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Rare maternal and biparental transmission of the cucumber mitochondrial DNA reveals sorting of polymorphisms among progenies

  • Jia Shen
  • Weisong Shou
  • Yuejian Zhang
  • Gaoya Yuan
  • Yu Zhao
  • Jinfeng Chen
  • Michael J. HaveyEmail author
Original Article

Abstract

Key message

We used a mitochondrial (mt) mutant of cucumber to document rare maternal transmission of mt polymorphisms and demonstrate that polymorphisms can become more prevalent and sort to progenies to increase mt DNA diversity.

Abstract

The mitochondrial (mt) DNAs of most angiosperms show maternal inheritance, although relatively rare biparental or paternal transmission has been documented. The mt DNAs of plants in the genus Cucumis (family Cucurbitaceae) are paternally transmitted in intra- and interspecific crosses. MSC16 is an inbred line of cucumber (Cucumis sativus) with a mitochondrially associated mosaic (MSC) phenotype. MSC16 was crossed as the male parent to wild-type cultivar Calypso, and hybrid progenies were evaluated for the wild-type phenotype in order to screen for rare maternal or biparental transmission of the mt DNA. We then used standard and droplet digital (dd) PCR to study the transmission of polymorphic mt markers across three generations. We observed evidence for occasional maternal and biparental transmission of the mt DNA in cucumber. The transmission of specific regions of the maternal mt DNA could be as high as 17.8%, although the amounts of these maternal regions were often much lower relative to paternally transmitted regions. Different combinations of maternal and paternal mt polymorphisms were detected in progenies across generations, indicating that relatively rare maternal regions can be transmitted to progenies and become predominant to increase mt DNA diversity over generations.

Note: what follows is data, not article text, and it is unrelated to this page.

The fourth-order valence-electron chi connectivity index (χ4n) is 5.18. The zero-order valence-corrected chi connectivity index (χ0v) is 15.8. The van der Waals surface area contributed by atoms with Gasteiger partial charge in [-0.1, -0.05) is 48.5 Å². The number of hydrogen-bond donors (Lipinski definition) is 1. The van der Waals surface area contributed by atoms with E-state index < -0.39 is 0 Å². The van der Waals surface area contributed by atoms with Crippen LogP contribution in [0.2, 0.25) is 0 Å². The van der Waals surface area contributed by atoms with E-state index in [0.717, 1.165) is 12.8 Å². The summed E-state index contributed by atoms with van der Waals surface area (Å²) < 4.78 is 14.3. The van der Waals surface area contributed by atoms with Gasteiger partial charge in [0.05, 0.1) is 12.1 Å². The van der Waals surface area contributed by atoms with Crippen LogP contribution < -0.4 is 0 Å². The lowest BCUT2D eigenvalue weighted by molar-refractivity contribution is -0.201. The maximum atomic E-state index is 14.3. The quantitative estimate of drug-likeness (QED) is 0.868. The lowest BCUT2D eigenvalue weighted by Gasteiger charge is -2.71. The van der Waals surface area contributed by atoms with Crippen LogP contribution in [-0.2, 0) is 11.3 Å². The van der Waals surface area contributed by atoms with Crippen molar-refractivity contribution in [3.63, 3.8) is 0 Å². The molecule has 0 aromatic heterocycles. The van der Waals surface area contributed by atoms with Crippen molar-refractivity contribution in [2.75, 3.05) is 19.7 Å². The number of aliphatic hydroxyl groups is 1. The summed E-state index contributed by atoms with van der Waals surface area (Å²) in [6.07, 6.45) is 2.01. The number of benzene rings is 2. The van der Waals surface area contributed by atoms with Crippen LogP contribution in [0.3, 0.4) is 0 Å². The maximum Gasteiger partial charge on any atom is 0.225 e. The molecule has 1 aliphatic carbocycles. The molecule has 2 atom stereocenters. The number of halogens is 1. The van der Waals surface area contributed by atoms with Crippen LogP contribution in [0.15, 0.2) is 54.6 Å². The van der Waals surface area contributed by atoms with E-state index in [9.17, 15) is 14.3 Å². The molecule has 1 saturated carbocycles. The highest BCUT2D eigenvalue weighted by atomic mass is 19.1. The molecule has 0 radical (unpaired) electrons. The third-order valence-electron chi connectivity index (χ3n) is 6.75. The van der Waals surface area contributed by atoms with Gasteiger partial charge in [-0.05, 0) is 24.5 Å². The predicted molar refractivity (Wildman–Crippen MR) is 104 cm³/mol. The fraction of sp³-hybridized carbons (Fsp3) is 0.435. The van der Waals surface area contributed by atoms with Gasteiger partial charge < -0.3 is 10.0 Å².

Notes

Acknowledgments

We gratefully acknowledge the support of Nanjing (China) Agricultural University and Zhejiang Academy of Agricultural Sciences to JS (31601764; 31572134; 2017C32004; 2016C02051-4-4) and Grant 2011-51181-30661 from the USDA Specialty Crops Research Initiative (USA).

Compliance with ethical standard

Conflict of interest

On behalf of all authors, the corresponding author states that there is no conflict of interest.

Supplementary material

122_2018_3274_MOESM1_ESM.docx (2 mb)
Supplementary material 1 (DOCX 2033 kb)

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Copyright information

© This is a U.S. government work and its text is not subject to copyright protection in the United States; however, its text may be subject to foreign copyright protection 2019

Authors and Affiliations

  1. 1.Institute of VegetablesZhejiang Academy of Agricultural SciencesHangzhouChina
  2. 2.College of HorticultureNanjing Agricultural UniversityNanjingChina
  3. 3.USDA-ARS and Department of HorticultureUniversity of WisconsinMadisonUSA

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